• Are conditions right for bacteria to flourish eg. is the temperature of the water between 20 degrees Celsius and 45 degrees Celsius?
  • Are there any areas of stagnant water or infrequently used outlets etc?
  • Is there any redundant pipe work?
  • Is there any debris in the system such as rust, sludge, scale etc?
  • Are there any employees, residents etc who are vulnerable to infection such as the elderly?

In most residential lettings the answer to the above questions will be no in which case the risk will be low and no further action will be necessary e.g. housing units with small domestic-type water systems where water turnover is high. Where a risk is identified the HSE provide advice on simple control measures to help manage the risk of exposure to legionella. The HSE suggest flushing out the system before letting the property, advising tenants on control of legionella (e.g. flushing out showers when away from the property for a period of time), avoid debris getting into the system (e.g. ensure cold water tanks, where fitted, have a tight-fitting lid), ensuring any redundant pipe work is identified and removed, setting control parameters (thermostatic mixer valves should be fitted as close as possible to outlets, where a scald risk is identified) and checking temperature of the water.

The HSE advise to review the assessment periodically in case anything changes in the system. However, the frequency of inspection and maintenance will depend on the system and the risks it presents but for most residential lettings a simple assessment when carrying out other routine inspections will suffice.

An energy performance certificate (EPC) is a legal requirement for anyone renting, selling or building a property in the United Kingdom.

An EPC gives a report on the energy efficiency of a property. The ratings run from G which is at the bottom end of the efficiency scale and depicted in red, up to A which is very efficient, and depicted in green. The objective of the certificate is to indicate how much it will cost on average to heat and light the property, as well as how much carbon dioxide it emits.

An EPC comes with a recommendation report which sets out any improvements that can be made to help reduce the energy bills for the property, and the potential rating that could be achieved if those recommendations were followed. These could be, for example, fitting cavity wall insulation; the installation of low energy lighting or replacing an ageing boiler with a modern energy efficient model.

The higher up the scale the rating, the lower the cost to run the property, and the more attractive it will be to those letting it.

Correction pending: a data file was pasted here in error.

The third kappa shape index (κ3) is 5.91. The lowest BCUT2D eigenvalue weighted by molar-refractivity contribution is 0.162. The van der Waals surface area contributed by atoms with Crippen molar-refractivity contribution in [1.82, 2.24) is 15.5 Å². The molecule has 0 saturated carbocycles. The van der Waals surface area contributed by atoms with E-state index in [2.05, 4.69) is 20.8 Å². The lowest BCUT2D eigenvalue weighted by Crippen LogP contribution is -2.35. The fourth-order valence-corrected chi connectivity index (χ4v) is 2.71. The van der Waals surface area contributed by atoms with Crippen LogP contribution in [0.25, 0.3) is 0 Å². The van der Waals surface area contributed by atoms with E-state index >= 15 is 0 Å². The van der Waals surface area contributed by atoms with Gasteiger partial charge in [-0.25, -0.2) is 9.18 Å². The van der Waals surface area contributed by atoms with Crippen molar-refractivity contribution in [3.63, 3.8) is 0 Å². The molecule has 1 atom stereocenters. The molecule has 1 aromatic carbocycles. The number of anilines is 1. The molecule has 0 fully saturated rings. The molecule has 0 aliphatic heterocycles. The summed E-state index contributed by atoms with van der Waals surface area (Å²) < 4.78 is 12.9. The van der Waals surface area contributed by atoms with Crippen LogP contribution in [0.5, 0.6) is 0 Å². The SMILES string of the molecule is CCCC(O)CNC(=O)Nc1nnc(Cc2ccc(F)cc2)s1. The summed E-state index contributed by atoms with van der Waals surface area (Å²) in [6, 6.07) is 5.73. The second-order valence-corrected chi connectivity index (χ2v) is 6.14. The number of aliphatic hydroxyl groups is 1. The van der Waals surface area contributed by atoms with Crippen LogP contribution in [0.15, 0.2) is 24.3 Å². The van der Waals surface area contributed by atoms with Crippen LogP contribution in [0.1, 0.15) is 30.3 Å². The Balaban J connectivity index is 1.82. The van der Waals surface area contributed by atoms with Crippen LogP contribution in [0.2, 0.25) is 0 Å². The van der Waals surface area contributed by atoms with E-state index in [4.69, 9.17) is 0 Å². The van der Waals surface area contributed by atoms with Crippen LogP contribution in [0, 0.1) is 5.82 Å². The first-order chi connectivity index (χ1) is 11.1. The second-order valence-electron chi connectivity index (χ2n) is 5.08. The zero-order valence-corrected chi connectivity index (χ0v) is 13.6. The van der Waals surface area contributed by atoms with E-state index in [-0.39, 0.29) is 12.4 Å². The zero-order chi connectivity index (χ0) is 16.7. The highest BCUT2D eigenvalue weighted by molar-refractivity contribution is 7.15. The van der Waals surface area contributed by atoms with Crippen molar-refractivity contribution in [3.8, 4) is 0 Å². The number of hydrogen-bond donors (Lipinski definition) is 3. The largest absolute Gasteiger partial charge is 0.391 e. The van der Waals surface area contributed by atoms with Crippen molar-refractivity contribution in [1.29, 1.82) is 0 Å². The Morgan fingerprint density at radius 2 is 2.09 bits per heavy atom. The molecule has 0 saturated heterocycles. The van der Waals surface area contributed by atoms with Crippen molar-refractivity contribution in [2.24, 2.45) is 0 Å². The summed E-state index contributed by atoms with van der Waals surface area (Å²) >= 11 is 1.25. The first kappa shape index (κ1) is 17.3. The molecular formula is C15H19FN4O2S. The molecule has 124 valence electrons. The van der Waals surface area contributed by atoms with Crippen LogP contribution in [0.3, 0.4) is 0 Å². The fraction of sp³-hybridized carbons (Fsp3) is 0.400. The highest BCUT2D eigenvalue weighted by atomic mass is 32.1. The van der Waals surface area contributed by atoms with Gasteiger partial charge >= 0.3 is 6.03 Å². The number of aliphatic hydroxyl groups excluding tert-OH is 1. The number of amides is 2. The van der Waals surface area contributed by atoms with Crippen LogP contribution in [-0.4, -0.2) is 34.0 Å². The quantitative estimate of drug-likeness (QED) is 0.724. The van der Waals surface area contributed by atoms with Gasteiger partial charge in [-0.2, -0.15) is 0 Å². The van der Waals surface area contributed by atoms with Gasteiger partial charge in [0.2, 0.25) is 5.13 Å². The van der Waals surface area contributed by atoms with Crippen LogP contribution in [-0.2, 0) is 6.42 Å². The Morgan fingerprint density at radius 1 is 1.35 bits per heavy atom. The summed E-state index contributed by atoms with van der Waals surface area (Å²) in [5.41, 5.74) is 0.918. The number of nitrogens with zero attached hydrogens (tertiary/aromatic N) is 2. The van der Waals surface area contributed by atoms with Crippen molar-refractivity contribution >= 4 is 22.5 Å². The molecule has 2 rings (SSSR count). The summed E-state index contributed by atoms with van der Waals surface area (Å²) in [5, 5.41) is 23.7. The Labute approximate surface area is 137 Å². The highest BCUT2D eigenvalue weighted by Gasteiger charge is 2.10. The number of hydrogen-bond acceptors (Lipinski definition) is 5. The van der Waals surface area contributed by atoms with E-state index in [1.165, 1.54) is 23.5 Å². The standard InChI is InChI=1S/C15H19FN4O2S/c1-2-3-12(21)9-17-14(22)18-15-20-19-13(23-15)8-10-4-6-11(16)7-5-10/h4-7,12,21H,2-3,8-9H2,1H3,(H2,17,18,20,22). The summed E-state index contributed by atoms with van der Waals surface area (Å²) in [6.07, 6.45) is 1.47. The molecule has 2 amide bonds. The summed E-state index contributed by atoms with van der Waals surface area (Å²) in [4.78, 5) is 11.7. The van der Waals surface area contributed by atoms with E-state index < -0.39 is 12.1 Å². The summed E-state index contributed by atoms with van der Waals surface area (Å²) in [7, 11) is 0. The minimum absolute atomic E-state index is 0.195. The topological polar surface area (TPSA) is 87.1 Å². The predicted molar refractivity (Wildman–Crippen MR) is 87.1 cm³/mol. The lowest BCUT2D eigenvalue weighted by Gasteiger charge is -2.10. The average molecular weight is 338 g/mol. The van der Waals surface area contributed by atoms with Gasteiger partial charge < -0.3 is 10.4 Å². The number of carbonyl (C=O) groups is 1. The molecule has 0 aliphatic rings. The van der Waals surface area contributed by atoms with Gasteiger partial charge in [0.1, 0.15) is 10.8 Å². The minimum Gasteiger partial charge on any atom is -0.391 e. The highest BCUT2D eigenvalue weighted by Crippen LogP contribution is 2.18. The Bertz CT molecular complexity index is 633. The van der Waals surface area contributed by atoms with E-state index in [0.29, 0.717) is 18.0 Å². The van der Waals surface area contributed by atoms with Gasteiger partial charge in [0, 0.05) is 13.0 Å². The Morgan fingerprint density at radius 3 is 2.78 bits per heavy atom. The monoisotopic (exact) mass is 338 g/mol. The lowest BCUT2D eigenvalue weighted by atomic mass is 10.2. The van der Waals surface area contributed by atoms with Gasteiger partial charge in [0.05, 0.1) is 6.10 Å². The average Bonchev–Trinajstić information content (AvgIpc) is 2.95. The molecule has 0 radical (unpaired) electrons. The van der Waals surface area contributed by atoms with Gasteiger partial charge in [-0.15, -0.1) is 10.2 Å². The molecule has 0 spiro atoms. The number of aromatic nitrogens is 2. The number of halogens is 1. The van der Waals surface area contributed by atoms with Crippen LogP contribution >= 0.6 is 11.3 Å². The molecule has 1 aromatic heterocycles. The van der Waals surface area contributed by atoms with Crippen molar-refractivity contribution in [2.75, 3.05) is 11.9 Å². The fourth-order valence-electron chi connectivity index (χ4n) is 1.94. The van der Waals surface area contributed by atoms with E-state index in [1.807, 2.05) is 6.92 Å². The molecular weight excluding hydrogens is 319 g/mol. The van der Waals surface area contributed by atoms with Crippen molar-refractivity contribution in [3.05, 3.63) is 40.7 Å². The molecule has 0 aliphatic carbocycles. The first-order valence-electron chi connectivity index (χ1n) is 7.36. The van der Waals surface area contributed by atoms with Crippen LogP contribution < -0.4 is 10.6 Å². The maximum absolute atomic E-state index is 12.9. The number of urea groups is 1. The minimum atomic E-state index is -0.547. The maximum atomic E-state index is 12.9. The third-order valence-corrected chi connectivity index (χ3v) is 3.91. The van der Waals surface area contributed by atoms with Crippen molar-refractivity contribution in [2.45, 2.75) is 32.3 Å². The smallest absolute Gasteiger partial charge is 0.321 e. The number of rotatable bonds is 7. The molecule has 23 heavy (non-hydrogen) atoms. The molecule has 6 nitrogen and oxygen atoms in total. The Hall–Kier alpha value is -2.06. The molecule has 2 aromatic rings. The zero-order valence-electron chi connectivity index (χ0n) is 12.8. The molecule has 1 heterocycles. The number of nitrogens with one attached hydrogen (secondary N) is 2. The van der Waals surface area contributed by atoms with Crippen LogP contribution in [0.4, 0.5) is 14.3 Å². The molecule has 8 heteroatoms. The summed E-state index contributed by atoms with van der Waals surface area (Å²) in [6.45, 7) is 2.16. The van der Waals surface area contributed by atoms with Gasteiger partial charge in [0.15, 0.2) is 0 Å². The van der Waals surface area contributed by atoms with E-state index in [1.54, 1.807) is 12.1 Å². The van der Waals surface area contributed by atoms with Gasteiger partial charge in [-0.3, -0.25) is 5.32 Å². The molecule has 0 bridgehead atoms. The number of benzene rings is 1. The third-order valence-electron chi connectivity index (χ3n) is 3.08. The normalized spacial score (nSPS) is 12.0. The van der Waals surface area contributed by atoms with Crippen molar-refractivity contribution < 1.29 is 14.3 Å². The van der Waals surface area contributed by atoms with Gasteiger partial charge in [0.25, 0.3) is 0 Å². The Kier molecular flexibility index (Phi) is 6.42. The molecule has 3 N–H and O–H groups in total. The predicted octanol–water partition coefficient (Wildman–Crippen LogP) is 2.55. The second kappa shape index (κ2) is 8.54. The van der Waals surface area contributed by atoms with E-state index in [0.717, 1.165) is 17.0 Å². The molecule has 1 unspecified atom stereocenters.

Landlords must provide potential tenants with an EPC. In all cases the certificates must be provided free of charge.

An EPC must be produced by a registered domestic energy assessor. You can find one of these on the EPC register. The EPC register stores existing certificates and allows you to search for an EPC by entering a reference number or a property address. All new certificates are placed on the register, and are valid for 10 years.

The cost of an EPC will vary from between around £60 and £120. If you you are a landlord taking advantage of our property management services, then an EPC will be included and we will make all the arrangements on your behalf.

As of 1 April 2016, assured shorthold tenants and some other residential tenants in England and Wales have the right under the Energy Efficiency (Private Rented Property) (England and Wales) Regulations 2015 to request consent from their landlords to make energy efficiency related improvements to the properties they are renting.

As a landlord, you will not be permitted to unreasonably refuse consent providing the request complies with the Regulations. The cost of the improvements will be the tenant’s responsibility, and they must fall into the category of those that qualify for Green Deal funding, or be measures that connect the property to mains gas. Requests must be made in writing and landlords must serve a Full Response or a Counter Proposal.

From 1 April 2018, all rented property (both domestic and non-domestic) which is to have a new tenancy must have an EPC rating of at least “E”. This requirement also applies to all renewal tenancies to the same tenant for the same property on or after 1 April 2018. The duty is also triggered by any periodic tenancy arising on or after 1 April 2018 after the expiry of any fixed term because the duty is not only triggered by a renewal but also “an extension”.

From 1 April 2020, all domestic lettings (including existing) must achieve an “E” rating or better.